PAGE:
Update on Resource Equity

After nearly a decade of working together, Resource Equity has made the difficult decision to close and pursue other opportunities.

We are in the process of trying to secure new homes for the Women’s Land Rights Institute and LandWise legal database, so please stay tuned for more information. In the meantime, these resources will continue to be hosted here.

Thank you to everyone who has supported us over the years!

Who we are

Creating lasting change for women through land rights

Stronger land and resource rights for women changes lives and lifts people out of poverty. We’re a non-profit organization making a difference for the many women around the world who rely on land for food, income, and shelter. Our work closes the gap between law and practise on women’s land rights.
Our Story

At Resource Equity, we believe empowered women change the world

Evidence shows that giving women equitable land and resource rights brings social and economic progress.

We’ve seen it work in practice through our many years of experience. So, in 2014, we established Resource Equity as a global organization focused on women and land. We want to create a world that is equitable, secure, and empowering for women everywhere. We know that stronger land rights are a key step in making that happen.

Our team of gender and land tenure lawyers have been putting that experience and knowledge to work around the world, advocating for legal, policy, and social change. We serve as a global source for research, best practice, and policymaking.

We’re committed to collaborating with global partners to focus on women, land, and resources. We’re proud that our work with these partners has helped reduce poverty and improve women’s social, legal, and economic status. We know the impact reaches further than the individual. It enhances the lives of their families and communities as well.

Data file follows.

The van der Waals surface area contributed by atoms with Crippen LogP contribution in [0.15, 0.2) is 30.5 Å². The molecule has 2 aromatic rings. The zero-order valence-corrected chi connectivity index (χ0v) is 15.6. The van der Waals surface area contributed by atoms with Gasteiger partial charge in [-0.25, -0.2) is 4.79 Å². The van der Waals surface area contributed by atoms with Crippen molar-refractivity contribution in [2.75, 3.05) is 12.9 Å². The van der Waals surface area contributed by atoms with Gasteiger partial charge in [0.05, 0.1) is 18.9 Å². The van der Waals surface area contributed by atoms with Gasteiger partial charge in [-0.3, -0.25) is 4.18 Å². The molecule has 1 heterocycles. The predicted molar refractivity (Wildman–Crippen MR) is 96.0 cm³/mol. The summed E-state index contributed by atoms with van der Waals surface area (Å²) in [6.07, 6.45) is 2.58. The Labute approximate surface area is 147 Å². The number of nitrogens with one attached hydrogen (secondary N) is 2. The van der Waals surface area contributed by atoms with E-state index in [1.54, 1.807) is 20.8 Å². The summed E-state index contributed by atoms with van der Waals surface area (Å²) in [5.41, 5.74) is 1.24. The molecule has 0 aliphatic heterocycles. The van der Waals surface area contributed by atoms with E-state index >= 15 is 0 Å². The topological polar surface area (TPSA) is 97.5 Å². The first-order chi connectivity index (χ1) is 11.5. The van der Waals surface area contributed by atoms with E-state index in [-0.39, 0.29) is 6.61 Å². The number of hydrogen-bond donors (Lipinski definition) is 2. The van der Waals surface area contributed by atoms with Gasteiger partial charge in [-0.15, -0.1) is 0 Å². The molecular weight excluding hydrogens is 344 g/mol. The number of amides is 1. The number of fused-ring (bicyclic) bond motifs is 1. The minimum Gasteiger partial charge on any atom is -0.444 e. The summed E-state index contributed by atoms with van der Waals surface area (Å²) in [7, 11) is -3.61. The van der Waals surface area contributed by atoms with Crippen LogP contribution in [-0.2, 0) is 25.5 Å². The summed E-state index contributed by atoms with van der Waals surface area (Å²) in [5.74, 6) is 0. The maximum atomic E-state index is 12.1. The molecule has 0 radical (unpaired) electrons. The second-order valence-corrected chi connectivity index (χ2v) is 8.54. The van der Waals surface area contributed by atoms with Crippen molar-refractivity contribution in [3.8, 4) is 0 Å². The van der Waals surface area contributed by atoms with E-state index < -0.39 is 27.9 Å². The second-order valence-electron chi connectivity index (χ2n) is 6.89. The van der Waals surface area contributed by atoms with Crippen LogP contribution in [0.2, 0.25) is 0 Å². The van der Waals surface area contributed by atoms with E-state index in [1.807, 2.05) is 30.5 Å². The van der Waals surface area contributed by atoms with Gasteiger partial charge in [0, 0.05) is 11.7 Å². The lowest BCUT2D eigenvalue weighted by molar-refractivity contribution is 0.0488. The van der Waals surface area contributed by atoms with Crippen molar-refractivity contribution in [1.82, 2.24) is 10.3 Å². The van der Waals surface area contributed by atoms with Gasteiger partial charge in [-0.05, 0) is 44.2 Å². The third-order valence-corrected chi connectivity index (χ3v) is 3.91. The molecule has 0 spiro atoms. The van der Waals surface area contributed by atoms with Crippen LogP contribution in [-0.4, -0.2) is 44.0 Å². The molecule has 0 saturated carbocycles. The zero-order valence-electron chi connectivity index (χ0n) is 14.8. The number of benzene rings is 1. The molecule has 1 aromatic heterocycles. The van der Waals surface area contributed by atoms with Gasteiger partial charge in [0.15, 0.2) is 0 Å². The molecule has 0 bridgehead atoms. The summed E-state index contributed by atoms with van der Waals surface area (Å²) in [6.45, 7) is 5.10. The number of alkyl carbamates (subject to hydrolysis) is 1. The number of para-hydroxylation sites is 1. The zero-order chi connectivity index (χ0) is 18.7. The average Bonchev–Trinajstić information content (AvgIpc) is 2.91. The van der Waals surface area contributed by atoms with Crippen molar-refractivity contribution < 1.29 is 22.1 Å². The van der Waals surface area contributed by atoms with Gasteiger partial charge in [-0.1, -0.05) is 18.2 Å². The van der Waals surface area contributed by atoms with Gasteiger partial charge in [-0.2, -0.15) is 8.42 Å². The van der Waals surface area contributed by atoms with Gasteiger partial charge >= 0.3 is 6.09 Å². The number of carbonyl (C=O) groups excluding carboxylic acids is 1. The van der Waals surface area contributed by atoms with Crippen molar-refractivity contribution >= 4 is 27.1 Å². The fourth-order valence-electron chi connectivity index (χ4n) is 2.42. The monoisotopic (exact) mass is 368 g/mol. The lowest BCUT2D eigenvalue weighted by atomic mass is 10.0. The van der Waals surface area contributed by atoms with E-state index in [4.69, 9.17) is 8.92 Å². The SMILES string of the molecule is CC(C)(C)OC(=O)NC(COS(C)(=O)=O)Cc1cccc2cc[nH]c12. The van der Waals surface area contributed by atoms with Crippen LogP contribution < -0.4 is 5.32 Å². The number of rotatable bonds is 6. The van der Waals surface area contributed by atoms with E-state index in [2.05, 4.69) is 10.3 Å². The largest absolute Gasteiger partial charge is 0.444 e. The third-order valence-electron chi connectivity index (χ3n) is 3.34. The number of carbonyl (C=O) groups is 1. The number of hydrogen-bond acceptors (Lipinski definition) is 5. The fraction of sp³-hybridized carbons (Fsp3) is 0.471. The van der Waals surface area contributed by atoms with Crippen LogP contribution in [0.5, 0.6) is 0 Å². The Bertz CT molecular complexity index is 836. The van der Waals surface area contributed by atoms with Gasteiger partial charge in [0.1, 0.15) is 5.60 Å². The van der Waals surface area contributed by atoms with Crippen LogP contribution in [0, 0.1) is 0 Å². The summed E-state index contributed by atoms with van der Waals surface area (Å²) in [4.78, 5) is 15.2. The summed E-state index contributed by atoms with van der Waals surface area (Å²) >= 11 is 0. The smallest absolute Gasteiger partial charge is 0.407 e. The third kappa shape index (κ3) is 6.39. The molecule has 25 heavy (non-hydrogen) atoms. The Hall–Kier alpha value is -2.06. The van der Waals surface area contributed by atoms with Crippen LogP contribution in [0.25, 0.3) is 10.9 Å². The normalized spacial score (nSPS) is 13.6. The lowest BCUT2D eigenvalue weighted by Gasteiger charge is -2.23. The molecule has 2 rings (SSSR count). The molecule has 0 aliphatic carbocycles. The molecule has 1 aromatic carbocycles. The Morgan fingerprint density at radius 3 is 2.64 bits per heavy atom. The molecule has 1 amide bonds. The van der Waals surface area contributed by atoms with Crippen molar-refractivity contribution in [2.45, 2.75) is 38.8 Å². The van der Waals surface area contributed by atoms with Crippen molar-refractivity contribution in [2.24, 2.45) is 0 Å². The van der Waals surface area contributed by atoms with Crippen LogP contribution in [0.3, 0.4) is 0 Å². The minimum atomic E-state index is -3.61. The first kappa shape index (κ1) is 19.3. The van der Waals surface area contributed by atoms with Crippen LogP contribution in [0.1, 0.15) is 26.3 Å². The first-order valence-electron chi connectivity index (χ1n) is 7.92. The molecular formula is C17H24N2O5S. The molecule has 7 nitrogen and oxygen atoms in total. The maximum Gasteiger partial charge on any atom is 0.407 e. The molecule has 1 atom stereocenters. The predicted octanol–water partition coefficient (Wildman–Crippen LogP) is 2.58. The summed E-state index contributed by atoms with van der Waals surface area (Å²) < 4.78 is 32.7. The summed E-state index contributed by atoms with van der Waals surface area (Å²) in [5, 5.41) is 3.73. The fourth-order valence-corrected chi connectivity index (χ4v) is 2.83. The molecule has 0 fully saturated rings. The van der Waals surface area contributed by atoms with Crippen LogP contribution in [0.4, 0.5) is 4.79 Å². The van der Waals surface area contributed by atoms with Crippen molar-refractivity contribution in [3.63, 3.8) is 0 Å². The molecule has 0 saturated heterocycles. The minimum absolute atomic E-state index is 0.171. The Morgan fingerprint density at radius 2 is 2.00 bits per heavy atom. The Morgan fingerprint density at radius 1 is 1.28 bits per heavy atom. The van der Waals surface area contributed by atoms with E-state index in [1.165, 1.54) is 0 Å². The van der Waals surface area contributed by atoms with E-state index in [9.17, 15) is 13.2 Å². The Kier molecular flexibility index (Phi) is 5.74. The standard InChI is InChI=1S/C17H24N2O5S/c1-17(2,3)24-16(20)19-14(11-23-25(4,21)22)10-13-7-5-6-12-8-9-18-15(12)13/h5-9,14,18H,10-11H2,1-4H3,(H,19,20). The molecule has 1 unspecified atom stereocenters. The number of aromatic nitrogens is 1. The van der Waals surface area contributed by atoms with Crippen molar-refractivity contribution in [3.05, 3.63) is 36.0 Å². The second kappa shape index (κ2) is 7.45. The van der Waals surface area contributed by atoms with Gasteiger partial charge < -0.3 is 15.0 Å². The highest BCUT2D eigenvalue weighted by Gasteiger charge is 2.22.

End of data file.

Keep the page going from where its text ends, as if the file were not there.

Along with our local and international partners, we’re harnessing our expertise, to usher in a new era for women’s land rights.

What we do

We offer actionable insights and support to help reduce poverty by advancing women’s rights to land and natural resources. We do this by bridging the gap between laws, research, and practical application.

Find what you need

We provide a comprehensive library of laws that govern women’s rights to land and property and publications on customs, practice, and interventions so you can make informed decisions in policy, programming, and research.

We interpret what’s out there

We distil and analyze evidence on what works (or could work) for women’s land and property rights so that you can use that evidence in your work.

We answer your questions

We help you overcome barriers to women’s land and property rights, by providing detailed technical support, or answering your questions at our Help Desk.


We learn together

We give you a forum to learn and to share knowledge, skills, and strategies on what works for women’s land and property rights, through structured training (with a credential), and topical seminars.

Where we've worked

Our team has worked on women’s land and resource issues in Africa (Angola, Burkina Faso, Burundi, Cabo Verde, Cameroon, Ethiopia, Ghana, Kenya, Liberia, Madagascar, Morocco, Nigeria, Rwanda, South Africa, Tanzania, Uganda); Asia and Pacific (China, India, Jordan, Papua New Guinea, Sri Lanka, Vietnam); South America (Brazil and Peru); and Eastern Europe and Central Asia (Azerbaijan, Bulgaria, Kosovo, Kyrgyzstan, Russia, Tajikistan, Turkmenistan, Uzbekistan). We have worked for the World Bank, European Investment Bank, MCC, USAID, GIZ, DFID, the FAO, Rights and Resources Initiative, Ford Foundation, Care International, World Resources Institute, and many others.

Why land rights for women?

Even today, extreme poverty still exists. Statistics show that 10% of the global population lives on less than US$2 a day. Many of these 10% depend on land – for housing, for food, or for income. Yet their rights to that land are weak. This is true for men as well as for women, but global patterns indicate that women have less land, of lesser quality, and with weaker rights than men.

We believe that to achieve better outcomes for women, families, and communities, land rights initiatives must start with women.

We believe in practical and legal change.

Ensuring that women have secure rights to land and resources empowers women and promotes lasting economic growth, more resilient communities, and healthier societies.

The numbers tell a story